So it is always with those who suppose that diversity of belief is, in all circumstances, a good thing, that dissent is always healthy, and that beliefs, no matter how widely assumed to be true, must always be questioned. The trouble with that line of thinking is that it always applies to other people, never to oneself. Its adherents naturally believe their views are in the minority -- who doesn't? -- and that views they detest are everywhere prevailing. And the only way to uphold their commitment to "diversity" is to impose, within their sphere of influence, a rigid ideological conformity.And rather unsurprising that a modern university president would list On Liberty as his favorite book.
The world envisioned in Mill's famous book exists in its purest form on today's university campuses. It's a world in which entire departments are composed of faculty who hold exactly the same views on all important questions, and in which democracy is countenanced only insofar as it affords power to busybodies with postgraduate degrees. And these, of course, are the same citadels of sameness in which young people are censured and ridiculed if they fail to embrace the virtues of "diversity" with sufficient zeal.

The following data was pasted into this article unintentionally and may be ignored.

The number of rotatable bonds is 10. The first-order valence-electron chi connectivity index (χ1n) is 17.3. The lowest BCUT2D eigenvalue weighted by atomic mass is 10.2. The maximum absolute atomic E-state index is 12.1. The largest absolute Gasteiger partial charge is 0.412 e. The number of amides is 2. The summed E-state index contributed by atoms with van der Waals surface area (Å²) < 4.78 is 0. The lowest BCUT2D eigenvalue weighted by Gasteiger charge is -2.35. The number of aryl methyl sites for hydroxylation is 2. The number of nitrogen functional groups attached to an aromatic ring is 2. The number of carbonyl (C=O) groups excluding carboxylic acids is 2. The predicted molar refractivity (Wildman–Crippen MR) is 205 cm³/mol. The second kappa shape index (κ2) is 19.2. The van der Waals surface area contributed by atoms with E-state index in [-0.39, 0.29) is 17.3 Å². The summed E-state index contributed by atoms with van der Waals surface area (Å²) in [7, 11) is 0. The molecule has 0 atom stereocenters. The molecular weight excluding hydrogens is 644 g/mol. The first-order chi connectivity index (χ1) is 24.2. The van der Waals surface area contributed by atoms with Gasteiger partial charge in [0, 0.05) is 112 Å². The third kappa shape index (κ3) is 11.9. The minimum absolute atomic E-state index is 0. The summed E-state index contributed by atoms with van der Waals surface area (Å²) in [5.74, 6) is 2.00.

Rather a curious legacy for the philosopher of liberty.
June 12, 2009
'Liberty' on Campus
"The first thing to know about On Liberty is that it isn't the uncomplicated paean to individuality it's often described as being," Barton Swaim writes in the current issue of The Weekly Standard.